Back in the day, there was a comic strip that I really loved. It took place in the American old west in the small town of Conniption. The town was so small, it had only a deputy sheriff, Rick O’Shay. His best friend was a (reformed) gunslinger, Hipshot Percussion. The dance hall owner was Gaye Abandon, and the town doctor was Dr. Basil Metabolism. (Ya gotta love those names!)
Of course, we all love cowboys and the old west, but what made the comic a key part of my past was the spirituality of my favorite character, the gunslinger Hipshot.
You see, Hipshot was not much of a church-goer. One can imagine that a gunslinger has seen and done things that make a conventional religion unfulfilling. Even at a young age, by virtue of having a pastor for a father, my view of religion was a bit from the inside, and thus I found it as much “my dad’s job” as anything else.
But to say that no religion does much for me is not to say that I don’t have strong spiritual feelings. I’ve written about this before and will no doubt write on it again. It’s a core topic for me that I’ve explored all my life.
Today I want to share with you some these wonderful comics from my past. They embedded themselves in my heart, and have stayed with me throughout my life.
Sadly, I’ve been unable to find a decent image of the one strip I cherished and most remember, the one I have described to people time and again. The only image I have found is too small to be readable, but here it is:
My recollection of the text is that Rick and Hipshot are having a conversation about why Hipshot never goes to church. Hipshot explains that it’s just not for him. In the final panel, he shows his friends his church, the great and glorious wilderness abounding with life and purpose (and the architecture is vastly superior to any cathedral). This comic became a central aspect of how I view God. (And if you ever get into Spinoza (or Einstein, for that matter), you find a very similar view.)
Here is one where Hipshot rides out alone, past the church filled with church-goers singing Silent Night and past the salon filled with another kind of celebrant. He ends up in a snow-covered vista, a bright star on the horizon, to say “Happy Birthday” to his “boss.”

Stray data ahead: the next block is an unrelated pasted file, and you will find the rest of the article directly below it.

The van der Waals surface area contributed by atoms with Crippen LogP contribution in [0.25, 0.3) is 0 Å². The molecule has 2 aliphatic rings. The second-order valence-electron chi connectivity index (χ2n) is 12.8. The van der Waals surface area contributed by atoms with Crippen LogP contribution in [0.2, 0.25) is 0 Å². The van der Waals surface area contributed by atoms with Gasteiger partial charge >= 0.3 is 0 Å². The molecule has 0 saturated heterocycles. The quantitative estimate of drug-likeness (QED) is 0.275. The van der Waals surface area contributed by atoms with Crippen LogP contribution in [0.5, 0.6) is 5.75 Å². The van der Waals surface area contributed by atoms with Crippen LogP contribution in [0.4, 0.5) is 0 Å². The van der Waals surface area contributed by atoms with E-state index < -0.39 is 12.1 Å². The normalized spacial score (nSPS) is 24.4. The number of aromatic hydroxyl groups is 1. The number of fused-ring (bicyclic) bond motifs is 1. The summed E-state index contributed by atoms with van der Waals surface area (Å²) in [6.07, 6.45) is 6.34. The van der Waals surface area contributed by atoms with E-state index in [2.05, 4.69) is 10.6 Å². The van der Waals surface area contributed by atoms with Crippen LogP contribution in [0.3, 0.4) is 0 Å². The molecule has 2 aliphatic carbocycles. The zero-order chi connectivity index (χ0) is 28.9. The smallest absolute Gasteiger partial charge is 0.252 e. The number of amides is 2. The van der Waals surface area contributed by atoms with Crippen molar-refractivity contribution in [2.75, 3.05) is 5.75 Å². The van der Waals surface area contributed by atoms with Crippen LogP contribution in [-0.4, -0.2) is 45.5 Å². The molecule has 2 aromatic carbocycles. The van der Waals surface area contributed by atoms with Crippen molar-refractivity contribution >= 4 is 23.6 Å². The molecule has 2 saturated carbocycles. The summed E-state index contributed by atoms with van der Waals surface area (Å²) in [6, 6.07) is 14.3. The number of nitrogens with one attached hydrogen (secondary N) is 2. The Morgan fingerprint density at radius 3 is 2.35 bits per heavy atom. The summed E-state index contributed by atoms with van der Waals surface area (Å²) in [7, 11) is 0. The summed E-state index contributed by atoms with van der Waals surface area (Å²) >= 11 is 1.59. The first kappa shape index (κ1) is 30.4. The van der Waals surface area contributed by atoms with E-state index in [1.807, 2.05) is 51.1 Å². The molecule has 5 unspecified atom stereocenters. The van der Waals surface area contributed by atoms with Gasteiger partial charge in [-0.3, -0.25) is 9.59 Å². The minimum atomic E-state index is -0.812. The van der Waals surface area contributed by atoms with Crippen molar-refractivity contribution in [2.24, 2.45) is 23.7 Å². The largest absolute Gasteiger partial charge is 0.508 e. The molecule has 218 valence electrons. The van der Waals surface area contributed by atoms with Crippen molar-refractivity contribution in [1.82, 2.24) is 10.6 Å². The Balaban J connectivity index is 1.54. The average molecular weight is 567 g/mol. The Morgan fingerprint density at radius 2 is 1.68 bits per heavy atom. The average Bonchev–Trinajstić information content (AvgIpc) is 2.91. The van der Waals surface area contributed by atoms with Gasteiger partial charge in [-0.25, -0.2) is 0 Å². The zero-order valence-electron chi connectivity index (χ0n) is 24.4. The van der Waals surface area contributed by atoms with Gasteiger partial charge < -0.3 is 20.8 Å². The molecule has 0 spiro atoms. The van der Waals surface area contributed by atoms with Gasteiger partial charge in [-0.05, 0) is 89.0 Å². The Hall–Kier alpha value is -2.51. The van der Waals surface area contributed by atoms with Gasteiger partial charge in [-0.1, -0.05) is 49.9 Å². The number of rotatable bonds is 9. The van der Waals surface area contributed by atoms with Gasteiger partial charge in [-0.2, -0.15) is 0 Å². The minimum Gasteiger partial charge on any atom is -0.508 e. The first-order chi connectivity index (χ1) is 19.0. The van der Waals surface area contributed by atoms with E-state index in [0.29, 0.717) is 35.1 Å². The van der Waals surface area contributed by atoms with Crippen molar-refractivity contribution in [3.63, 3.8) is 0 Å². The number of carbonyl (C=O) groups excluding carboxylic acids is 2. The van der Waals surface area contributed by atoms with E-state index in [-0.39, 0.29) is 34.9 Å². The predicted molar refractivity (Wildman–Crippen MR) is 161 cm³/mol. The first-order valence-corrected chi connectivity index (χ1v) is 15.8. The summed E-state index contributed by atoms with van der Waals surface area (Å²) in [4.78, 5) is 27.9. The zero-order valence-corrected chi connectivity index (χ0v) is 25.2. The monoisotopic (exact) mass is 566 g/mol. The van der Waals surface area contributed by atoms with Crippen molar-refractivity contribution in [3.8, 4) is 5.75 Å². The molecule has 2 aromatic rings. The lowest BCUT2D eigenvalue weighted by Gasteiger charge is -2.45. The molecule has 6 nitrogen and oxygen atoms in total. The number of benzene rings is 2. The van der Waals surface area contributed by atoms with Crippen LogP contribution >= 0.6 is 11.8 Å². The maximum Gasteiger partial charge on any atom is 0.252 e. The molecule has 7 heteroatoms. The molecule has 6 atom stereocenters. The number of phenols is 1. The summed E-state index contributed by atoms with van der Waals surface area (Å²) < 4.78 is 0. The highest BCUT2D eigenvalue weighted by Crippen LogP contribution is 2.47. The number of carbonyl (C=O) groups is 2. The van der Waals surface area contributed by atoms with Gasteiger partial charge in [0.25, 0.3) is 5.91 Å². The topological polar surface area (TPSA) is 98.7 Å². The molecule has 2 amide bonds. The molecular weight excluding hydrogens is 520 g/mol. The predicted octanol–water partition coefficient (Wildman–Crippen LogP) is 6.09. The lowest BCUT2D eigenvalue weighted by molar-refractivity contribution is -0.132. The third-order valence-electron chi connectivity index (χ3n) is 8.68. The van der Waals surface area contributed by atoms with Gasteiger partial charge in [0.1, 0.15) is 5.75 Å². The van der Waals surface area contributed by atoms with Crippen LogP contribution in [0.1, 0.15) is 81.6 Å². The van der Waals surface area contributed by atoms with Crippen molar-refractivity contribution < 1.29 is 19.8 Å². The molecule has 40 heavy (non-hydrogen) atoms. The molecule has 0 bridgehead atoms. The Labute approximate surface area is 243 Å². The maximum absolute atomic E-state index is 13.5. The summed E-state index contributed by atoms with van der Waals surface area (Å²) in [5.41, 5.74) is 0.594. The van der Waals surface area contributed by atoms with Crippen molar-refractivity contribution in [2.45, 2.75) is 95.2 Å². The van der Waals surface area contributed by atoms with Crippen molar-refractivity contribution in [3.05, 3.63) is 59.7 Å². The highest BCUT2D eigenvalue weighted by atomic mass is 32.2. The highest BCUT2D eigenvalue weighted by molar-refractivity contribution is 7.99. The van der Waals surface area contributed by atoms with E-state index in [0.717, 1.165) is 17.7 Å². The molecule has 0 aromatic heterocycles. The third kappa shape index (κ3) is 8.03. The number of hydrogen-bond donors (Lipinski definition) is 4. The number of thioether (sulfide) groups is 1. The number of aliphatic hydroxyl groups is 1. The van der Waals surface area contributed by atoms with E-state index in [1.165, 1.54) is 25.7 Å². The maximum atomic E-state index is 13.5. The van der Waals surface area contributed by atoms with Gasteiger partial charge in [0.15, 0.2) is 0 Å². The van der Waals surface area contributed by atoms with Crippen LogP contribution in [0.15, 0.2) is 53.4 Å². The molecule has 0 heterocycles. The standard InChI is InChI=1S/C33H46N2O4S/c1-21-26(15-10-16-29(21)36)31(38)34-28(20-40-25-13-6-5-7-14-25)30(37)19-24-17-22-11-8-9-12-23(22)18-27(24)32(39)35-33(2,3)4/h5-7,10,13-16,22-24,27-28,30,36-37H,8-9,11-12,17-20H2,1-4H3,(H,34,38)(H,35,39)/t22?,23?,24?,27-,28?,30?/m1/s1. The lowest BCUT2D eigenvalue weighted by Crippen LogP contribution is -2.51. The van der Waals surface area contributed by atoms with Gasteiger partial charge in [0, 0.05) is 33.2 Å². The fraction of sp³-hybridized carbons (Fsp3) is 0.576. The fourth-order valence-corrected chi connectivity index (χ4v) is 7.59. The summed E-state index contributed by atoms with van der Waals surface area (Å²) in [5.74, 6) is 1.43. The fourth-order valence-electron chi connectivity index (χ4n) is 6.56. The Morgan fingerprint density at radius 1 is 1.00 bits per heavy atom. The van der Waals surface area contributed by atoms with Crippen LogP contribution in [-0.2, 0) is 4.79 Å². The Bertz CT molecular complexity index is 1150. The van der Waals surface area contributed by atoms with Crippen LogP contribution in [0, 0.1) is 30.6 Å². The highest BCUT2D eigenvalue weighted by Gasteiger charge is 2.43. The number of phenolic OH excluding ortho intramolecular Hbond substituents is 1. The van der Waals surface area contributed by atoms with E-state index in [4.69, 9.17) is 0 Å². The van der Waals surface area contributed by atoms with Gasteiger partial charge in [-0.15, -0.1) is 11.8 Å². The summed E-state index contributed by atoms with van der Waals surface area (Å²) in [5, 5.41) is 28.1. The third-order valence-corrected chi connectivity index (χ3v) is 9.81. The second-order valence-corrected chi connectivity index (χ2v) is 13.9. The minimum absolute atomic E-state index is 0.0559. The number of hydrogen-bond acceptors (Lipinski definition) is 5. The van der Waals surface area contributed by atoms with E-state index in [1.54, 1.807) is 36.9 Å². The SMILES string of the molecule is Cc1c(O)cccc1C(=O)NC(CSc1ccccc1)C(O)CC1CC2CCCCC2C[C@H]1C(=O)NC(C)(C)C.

There are several that take place on Easter Sunday. This first one sees Hipshot riding off alone on Easter Sunday and the town’s people fretting over his (apparent) lack of religion. In the last panels Hipshot apologizes for being late (it being high noon), but he didn’t want to bother his boss while he was with those other folks in church.
This is another Easter Sunday strip that features Hipshot riding through a gorgeous wilderness and enjoying the new life and renewal of spring. He reckons that renewal also applies to us “human critters” who “need it most of all.” In the final panel, hat off, he thanks his “boss” for all of that.
This last Easter Sunday strip doesn’t feature Hipshot at all. A townsman apologizes to the reverend for missing Easter Sunday church. He goes on to explain he had to visit his sick cousin. The minister says he understands and cites Matthew 25:31-46. That’s the part with the line about, “For I was hungry and you gave me food, I was thirsty and you gave me drink, a stranger and you welcomed me, naked and you clothed me, ill and you cared for me, in prison and you visited me.”
Even as a young man trying to reconcile all that I was learning about science with my religious background I was deeply struck by Mr. Lynde’s clear view that there were many ways to connect spiritually. As the reverend in the strip above says, “I think attending services is important, but it’s certainly not the only way to worship.”
Like Hipshot, I’m not one for church (or even religion, as such). It’s just not for me. But like Hipshot, I just don’t believe it all just happened. I can’t pretend to understand how it could be, but I simply won’t accept this is all for nothing.
I’m delighted to say that Mr. Lynde is alive and going strong! He has both a blog and a website. You can order some prints from his website, including some of the ones mentioned here (I just ordered the Christmas one).
He’s also a gracious gentleman. I emailed him this morning, because I wanted to use somewhat larger images than I normally do. I figure most of my usual thumbnails fall under fair use policy, so I don’t worry too much about use. But these artworks are too central to my core to offer any disrespect to the living, working artist behind the work.
In point of (very sad) fact, the strip and characters don’t actually belong to Mr. Lynde; they are owned by a corporate syndicate. For commercial use, I would need to seek out their permission, but this is not (and never will be) a place of commercial use.
However, I have the blessing of the artist himself, which is really what matters to me most. I imagined I might wait for some period of time before hearing back, but I just got an email from Mr. Lynde (how cool is that?!). And so I can share these with you today.
If you like them, you might consider buying the Rick O’Shay Dailies book where you’ll find some of these and much more (he also has a memoir book that looks interesting).
And thank you, Mr Lynde, both for Rick O’Shay and for your response!